Six months later, three major groups were formed according to their clans to work on three different locations. As a result, the clan settlement of Kucheng (Kutian), Foochow and Hok-chiang (Fu-tsing) were established.
Under the British government at that time, reigning from 1903 till 1940, the pastors were empowered to be the leader of the community. Pastors were given the authority to sign land grants, build schools and lead rubber plantation projects on the lands.
Pioneer United Methodist Church, as the name suggested, is 113-year-old now. Located near the church was a well, known for its clean and pristine water. At that time Kampung Koh lacked clean drinking water as the topography of the area was low.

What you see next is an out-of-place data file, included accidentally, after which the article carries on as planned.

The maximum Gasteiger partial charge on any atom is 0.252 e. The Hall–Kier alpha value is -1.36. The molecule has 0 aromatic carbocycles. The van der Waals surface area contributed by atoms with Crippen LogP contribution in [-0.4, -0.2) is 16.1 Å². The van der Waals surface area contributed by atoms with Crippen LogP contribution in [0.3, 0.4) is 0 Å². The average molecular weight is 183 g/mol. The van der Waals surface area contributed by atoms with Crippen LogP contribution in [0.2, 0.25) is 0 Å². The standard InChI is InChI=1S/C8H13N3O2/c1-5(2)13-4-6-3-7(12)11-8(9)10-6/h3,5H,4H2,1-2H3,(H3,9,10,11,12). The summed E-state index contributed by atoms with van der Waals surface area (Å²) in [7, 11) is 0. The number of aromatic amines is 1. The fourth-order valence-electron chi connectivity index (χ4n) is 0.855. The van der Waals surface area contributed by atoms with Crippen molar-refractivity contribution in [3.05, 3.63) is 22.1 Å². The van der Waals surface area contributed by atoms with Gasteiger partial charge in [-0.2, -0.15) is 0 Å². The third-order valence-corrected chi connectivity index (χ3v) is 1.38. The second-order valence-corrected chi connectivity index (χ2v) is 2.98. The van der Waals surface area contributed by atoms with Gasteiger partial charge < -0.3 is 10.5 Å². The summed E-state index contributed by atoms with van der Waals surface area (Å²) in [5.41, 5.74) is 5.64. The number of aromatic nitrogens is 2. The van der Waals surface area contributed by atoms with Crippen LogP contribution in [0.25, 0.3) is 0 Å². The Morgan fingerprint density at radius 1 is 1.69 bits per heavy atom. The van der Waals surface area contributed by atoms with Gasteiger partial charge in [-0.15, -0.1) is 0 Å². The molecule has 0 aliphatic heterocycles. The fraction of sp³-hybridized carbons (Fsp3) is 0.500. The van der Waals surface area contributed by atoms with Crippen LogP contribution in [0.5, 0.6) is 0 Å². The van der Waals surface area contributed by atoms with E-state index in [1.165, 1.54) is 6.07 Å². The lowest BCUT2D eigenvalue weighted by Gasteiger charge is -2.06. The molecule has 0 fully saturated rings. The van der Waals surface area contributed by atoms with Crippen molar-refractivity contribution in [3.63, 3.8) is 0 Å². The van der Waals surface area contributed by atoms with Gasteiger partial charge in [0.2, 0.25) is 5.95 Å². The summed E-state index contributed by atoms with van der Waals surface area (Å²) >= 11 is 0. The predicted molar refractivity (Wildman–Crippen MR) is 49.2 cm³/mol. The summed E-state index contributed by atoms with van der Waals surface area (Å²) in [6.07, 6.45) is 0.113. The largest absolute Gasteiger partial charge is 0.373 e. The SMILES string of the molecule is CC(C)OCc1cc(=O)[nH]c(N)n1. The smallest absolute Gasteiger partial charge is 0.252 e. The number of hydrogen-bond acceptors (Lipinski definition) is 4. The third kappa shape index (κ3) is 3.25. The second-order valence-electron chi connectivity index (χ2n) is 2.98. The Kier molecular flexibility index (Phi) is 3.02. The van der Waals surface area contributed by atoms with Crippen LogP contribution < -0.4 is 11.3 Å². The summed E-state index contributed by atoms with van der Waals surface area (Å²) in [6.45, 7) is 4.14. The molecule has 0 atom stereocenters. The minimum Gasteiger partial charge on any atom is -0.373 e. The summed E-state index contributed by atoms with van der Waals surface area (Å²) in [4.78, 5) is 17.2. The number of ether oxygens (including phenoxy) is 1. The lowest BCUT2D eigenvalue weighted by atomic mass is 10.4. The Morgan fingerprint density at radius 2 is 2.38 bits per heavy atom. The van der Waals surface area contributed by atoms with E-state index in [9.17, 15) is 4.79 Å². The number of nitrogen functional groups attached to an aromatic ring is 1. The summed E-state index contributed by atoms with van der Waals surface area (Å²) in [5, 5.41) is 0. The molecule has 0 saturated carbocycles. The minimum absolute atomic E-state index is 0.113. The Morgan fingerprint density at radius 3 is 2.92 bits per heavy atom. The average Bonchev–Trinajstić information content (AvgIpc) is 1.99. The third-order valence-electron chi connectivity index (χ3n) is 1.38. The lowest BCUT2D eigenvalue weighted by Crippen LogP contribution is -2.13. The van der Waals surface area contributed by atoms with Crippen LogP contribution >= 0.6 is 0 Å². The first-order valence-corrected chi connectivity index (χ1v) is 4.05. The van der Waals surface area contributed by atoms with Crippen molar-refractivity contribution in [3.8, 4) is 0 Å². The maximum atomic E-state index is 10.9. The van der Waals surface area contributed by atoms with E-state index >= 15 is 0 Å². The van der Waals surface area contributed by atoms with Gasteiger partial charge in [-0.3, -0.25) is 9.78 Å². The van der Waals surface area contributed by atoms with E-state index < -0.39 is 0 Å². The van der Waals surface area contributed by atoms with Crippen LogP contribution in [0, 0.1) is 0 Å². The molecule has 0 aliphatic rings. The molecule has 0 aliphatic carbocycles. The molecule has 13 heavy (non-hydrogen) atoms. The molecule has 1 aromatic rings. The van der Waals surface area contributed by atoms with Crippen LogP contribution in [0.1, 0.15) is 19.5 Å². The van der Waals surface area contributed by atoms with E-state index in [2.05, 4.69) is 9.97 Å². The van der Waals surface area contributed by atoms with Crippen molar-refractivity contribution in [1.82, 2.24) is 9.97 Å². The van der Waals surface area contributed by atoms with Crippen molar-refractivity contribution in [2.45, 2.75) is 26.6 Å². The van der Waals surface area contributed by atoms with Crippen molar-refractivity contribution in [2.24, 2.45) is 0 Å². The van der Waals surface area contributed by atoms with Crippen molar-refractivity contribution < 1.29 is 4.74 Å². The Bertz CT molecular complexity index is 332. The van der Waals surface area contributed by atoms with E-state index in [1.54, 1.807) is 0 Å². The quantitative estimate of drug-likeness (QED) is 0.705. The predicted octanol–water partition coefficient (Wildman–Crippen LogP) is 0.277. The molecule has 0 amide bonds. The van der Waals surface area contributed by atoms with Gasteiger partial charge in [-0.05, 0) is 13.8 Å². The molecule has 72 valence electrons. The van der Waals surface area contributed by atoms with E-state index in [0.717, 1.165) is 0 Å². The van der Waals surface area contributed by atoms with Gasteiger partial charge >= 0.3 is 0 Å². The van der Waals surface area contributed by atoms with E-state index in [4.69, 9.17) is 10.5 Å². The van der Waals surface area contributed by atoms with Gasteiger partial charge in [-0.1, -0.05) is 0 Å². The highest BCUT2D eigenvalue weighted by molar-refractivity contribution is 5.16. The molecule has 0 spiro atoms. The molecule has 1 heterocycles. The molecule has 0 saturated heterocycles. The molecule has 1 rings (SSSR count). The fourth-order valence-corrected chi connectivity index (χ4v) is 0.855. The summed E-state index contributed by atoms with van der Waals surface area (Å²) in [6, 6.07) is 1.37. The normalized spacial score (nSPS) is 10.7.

Many villagers would walk there every morning to collect water. Inevitably passing the pastors staying there, the place was eventually known as ‘mu-shi-lau’ or parsonage. The work started by the church eventually grew into the Kampung Koh today.
Nevertheless, although Sitiawan was known as the place where many pastors come from such as the former Senior Pastor Dr Daniel Ho of DUMC, many younger Foochows have left this place in search of greener pastures.
With such rich history, time has swallowed all of them. The sweat and blood of missionaries who gave their lives for us have been forgotten. What we have today is the result of old men planting trees whose shade they will never sit in.
Hence, when Reverend Liew Kek Ming was sent to serve in Pioneer Methodist church in 1997, he was surprised to find that no history was recorded for this work.
With an unquenchable drive to know the history, Reverend Liew found out that contrary to popular belief, the church began in 1903 instead of 1902.